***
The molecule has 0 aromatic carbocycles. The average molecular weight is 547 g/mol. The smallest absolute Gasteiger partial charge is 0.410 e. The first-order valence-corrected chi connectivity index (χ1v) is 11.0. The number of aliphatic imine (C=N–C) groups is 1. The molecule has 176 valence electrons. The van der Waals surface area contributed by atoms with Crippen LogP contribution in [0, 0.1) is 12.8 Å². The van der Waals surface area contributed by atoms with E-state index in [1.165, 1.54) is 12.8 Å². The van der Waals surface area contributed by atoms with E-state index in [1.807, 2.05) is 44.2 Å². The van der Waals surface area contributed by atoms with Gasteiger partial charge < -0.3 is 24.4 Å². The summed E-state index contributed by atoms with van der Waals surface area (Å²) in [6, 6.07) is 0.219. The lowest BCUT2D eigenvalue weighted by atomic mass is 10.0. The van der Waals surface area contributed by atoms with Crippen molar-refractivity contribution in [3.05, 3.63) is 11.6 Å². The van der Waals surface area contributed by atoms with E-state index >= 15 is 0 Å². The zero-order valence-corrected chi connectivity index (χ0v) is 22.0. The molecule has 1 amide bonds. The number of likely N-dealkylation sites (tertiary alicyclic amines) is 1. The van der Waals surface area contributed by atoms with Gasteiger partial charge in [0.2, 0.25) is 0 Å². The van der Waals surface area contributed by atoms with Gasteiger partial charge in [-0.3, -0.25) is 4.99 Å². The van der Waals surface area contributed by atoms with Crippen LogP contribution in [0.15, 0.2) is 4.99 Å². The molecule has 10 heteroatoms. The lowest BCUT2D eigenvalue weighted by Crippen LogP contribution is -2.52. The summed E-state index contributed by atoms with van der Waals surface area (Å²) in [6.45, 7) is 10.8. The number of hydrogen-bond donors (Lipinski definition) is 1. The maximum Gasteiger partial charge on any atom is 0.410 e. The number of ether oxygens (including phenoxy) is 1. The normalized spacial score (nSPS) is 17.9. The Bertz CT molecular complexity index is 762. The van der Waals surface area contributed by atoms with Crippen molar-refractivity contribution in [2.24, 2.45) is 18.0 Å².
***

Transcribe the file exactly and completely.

The molecule has 0 aromatic carbocycles. The average molecular weight is 547 g/mol. The smallest absolute Gasteiger partial charge is 0.410 e. The first-order valence-corrected chi connectivity index (χ1v) is 11.0. The number of aliphatic imine (C=N–C) groups is 1. The molecule has 176 valence electrons. The van der Waals surface area contributed by atoms with Crippen LogP contribution in [0, 0.1) is 12.8 Å². The van der Waals surface area contributed by atoms with E-state index in [1.165, 1.54) is 12.8 Å². The van der Waals surface area contributed by atoms with E-state index in [1.807, 2.05) is 44.2 Å². The van der Waals surface area contributed by atoms with Gasteiger partial charge < -0.3 is 24.4 Å². The summed E-state index contributed by atoms with van der Waals surface area (Å²) in [6, 6.07) is 0.219. The lowest BCUT2D eigenvalue weighted by atomic mass is 10.0. The van der Waals surface area contributed by atoms with Crippen molar-refractivity contribution in [3.05, 3.63) is 11.6 Å². The van der Waals surface area contributed by atoms with E-state index >= 15 is 0 Å². The zero-order valence-corrected chi connectivity index (χ0v) is 22.0. The molecule has 1 amide bonds. The number of likely N-dealkylation sites (tertiary alicyclic amines) is 1. The van der Waals surface area contributed by atoms with Gasteiger partial charge in [0.2, 0.25) is 0 Å². The van der Waals surface area contributed by atoms with Gasteiger partial charge in [-0.3, -0.25) is 4.99 Å². The van der Waals surface area contributed by atoms with Crippen LogP contribution in [0.15, 0.2) is 4.99 Å². The molecule has 10 heteroatoms. The lowest BCUT2D eigenvalue weighted by Crippen LogP contribution is -2.52. The summed E-state index contributed by atoms with van der Waals surface area (Å²) in [6.45, 7) is 10.8. The number of hydrogen-bond donors (Lipinski definition) is 1. The maximum Gasteiger partial charge on any atom is 0.410 e. The number of ether oxygens (including phenoxy) is 1. The normalized spacial score (nSPS) is 17.9. The Bertz CT molecular complexity index is 762. The van der Waals surface area contributed by atoms with Crippen molar-refractivity contribution in [2.24, 2.45) is 18.0 Å².